Monday, May 14, 2012

Ten Fascinating Facts About Hildegard Von Bingen

By Nancy Bilyeau

One of the notable choices made by the former Pope, Benedict, was to approve the sainthood of an 11th century Benedictine nun named Hildegard Von Bingen—mystic, writer, musician, philosopher and naturalist. She is also considered a feminist and once wrote, “Woman may be made from man, but no man can be made without a woman."

A few years ago I bought a CD of Hildegard’s music at The Cloisters of the Metropolitan Museum of Art. Listening to it often inspired me while I wrote my historical thriller, The Crown.

This was the life of a most unusual woman:

1.) Hildegard was given to the church at age 8. She was born at Bockelheim on the Nahe, the tenth child of a German count who historians believe was a military man in the service of Meginhard of Spanheim. Hildegard was sent to be instructed by Meginhard’s sister, Jutta, a nun who lived in an enclosed set of rooms, referred to as a vault, in a Benedictine monastery. Hildegard took vows herself at age 15.

2.) Sickly most of her life, she made it to age 81. As a child she was often too weak to walk and sometimes could not see. As an adult she could be in bed, paralyzed, for days. Historians now believe she suffered from severe migraine.

3.) Hildegard said she had visions of God her whole life. The first “shade of the living light” came at age 3 and the visitations never stopped.  She described one as “Heaven was opened and a fiery light of exceeding brilliance came and permeated my whole brain and inflamed my whole heart and my whole breast, not like a burning but like a warming flame.” At age 43, she said God told her to “write down what you see and hear” and for the first time revealed her visions to the world.

4.) Hildegard obtained power and sometimes used it to defy church authority. When Jutta died, Hildegard was elected “magistra” of her community of nuns.  Near the end of her life she was ordered to dig up the body of a young man buried at the monastery because he had been excommunicated, but she refused.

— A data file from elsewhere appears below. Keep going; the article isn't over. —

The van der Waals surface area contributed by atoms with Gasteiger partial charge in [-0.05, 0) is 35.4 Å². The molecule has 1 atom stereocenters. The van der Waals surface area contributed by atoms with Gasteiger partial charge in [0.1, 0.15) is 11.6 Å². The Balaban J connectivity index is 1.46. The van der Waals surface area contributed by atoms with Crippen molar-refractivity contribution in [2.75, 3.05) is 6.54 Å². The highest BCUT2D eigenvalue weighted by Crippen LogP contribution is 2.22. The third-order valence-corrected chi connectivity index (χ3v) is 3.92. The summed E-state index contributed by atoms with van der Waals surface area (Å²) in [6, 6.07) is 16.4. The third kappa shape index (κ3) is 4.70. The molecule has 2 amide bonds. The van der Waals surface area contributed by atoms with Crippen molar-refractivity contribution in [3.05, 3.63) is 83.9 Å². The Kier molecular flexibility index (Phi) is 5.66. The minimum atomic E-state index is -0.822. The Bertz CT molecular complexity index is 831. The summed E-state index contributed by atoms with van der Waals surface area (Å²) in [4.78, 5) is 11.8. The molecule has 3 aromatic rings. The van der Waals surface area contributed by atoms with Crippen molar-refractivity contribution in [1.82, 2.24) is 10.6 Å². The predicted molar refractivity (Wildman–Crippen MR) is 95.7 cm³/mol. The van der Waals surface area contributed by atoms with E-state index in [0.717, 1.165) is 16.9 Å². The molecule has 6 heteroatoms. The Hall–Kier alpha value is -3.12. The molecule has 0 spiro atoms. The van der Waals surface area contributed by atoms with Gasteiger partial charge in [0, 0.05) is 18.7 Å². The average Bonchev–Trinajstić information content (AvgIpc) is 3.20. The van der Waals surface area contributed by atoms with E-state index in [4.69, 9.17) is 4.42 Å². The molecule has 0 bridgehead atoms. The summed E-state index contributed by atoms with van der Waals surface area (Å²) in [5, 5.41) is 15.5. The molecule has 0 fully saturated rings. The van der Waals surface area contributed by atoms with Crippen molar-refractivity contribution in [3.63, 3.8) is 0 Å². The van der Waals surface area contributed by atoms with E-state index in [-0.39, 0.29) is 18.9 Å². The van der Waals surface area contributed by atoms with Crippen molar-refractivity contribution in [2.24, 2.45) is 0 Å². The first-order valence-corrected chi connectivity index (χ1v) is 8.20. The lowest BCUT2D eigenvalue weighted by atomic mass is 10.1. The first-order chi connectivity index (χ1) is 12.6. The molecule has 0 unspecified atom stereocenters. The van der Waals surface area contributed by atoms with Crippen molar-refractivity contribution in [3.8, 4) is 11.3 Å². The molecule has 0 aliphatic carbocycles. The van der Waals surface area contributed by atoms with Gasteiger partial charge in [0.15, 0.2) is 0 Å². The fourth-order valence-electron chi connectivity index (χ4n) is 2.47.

5.) Hildegard wrote nine books, seventy poems, seventy-two songs, and a play. Her books are in print and her music is widely performed today.

Here is one of her songs, called "Vision," on the CD The Music Of Hildegard von Bingen by Richard Souther on Angel/EMI.

6.) The Pope authorized Hildegard to preach in public. It was extremely unusual for medieval nuns to leave their enclosed orders or to make public statements, but Pope Eugenius III was consumed with his battle against the Cathar heresies. He needed Hildegard's help. She took her preaching very seriously, calling on the Holy Roman Emperor and church leaders to reform their faith and halt abuses.

7.) She was considered the “Dear Abbey” of the 12th century. Bishops, nobles, monks, mayors, they all wrote letters to Hildegard seeking advice. She wrote to one monk: “Just as a mirror, which reflects all things, is set in its own container, so too the rational soul is placed in the fragile container of the body. In this way, the body is governed in its earthly life by the soul, and the soul contemplates heavenly things through faith.”

8.) Hildegard wrote approvingly about sex. She described it as “a sensual delight” that “summons forth the emission of the man’s seed.”

9.) Hildegard was a botanist. She studied the natural sciences and used herbs, tinctures and “precious stones” as healing medicines. She wrote two treatises on medicine and natural history, known in English as Book of Simple Medicine and Book of Composed Medicine, between 1151 and 1161.

10.) Pope Benedict turned to Hildegard’s wisdom in times of crisis. Speaking of the sexual scandals of the Catholic Church in 2010, the German-born pope said, "In the vision of Hildegard, the face of the church is stained with dust...Her garment is torn by the sins of priests. The way she saw and expressed it is the way we have experienced it this year."


Nancy Bilyeau is the author of The Crown and The Chalice, historical mysteries set in Tudor England. The protagonist is a novice of the Dominican Order.

Thursday, May 10, 2012

Telling a Book By Its Cover

I love the cover of The Crown.

Its artistry, its mood of eerie Renaissance beauty, go a long way toward conveying what my novel is about.

A writer for Barnes&Noble's blog, Unabashaedly Bookish, contacted me to find out how The Crown's cover was created. Here is the interview. As I told Melissa Walker: "In my book, 'crown' has many meanings. It is literal—a crown is a driving force of the thriller plot. But also drama springs from my character’s feelings of fear and distrust for the man who wears the monarch’s crown: Henry VIII. Crowns come up in other ways too, in the theme and in the religious symbolism that becomes very important. So I feel that the cover of my book ties everything together in a smart and very beautiful way."

To read the entire interview, and to "meet" the Touchstone Books designers who created this beauty, go to: